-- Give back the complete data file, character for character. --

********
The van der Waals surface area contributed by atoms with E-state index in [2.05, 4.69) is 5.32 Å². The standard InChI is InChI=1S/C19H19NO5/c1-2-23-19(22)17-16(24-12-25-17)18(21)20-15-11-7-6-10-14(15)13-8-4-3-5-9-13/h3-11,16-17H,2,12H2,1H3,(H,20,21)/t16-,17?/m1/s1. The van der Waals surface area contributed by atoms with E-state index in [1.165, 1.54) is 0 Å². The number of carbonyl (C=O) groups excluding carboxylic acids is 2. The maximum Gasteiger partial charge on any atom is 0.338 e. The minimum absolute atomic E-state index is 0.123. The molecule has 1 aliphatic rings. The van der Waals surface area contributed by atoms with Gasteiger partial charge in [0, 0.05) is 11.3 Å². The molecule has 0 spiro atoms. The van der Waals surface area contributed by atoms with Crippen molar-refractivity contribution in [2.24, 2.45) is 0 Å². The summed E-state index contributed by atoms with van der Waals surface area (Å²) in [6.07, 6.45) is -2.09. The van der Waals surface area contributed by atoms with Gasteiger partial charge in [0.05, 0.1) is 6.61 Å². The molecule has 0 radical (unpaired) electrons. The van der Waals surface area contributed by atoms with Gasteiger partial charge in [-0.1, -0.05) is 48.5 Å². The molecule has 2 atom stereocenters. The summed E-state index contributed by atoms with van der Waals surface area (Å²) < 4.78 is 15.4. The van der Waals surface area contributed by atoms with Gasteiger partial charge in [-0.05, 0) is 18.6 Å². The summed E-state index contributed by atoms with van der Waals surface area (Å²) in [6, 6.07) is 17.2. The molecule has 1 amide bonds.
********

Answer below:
The van der Waals surface area contributed by atoms with E-state index in [2.05, 4.69) is 5.32 Å². The standard InChI is InChI=1S/C19H19NO5/c1-2-23-19(22)17-16(24-12-25-17)18(21)20-15-11-7-6-10-14(15)13-8-4-3-5-9-13/h3-11,16-17H,2,12H2,1H3,(H,20,21)/t16-,17?/m1/s1. The van der Waals surface area contributed by atoms with E-state index in [1.165, 1.54) is 0 Å². The number of carbonyl (C=O) groups excluding carboxylic acids is 2. The maximum Gasteiger partial charge on any atom is 0.338 e. The minimum absolute atomic E-state index is 0.123. The molecule has 1 aliphatic rings. The van der Waals surface area contributed by atoms with Gasteiger partial charge in [0, 0.05) is 11.3 Å². The molecule has 0 spiro atoms. The van der Waals surface area contributed by atoms with Crippen molar-refractivity contribution in [2.24, 2.45) is 0 Å². The summed E-state index contributed by atoms with van der Waals surface area (Å²) in [6.07, 6.45) is -2.09. The van der Waals surface area contributed by atoms with Gasteiger partial charge in [0.05, 0.1) is 6.61 Å². The molecule has 0 radical (unpaired) electrons. The van der Waals surface area contributed by atoms with Gasteiger partial charge in [-0.1, -0.05) is 48.5 Å². The molecule has 2 atom stereocenters. The summed E-state index contributed by atoms with van der Waals surface area (Å²) < 4.78 is 15.4. The van der Waals surface area contributed by atoms with Gasteiger partial charge in [-0.05, 0) is 18.6 Å². The summed E-state index contributed by atoms with van der Waals surface area (Å²) in [6, 6.07) is 17.2. The molecule has 1 amide bonds.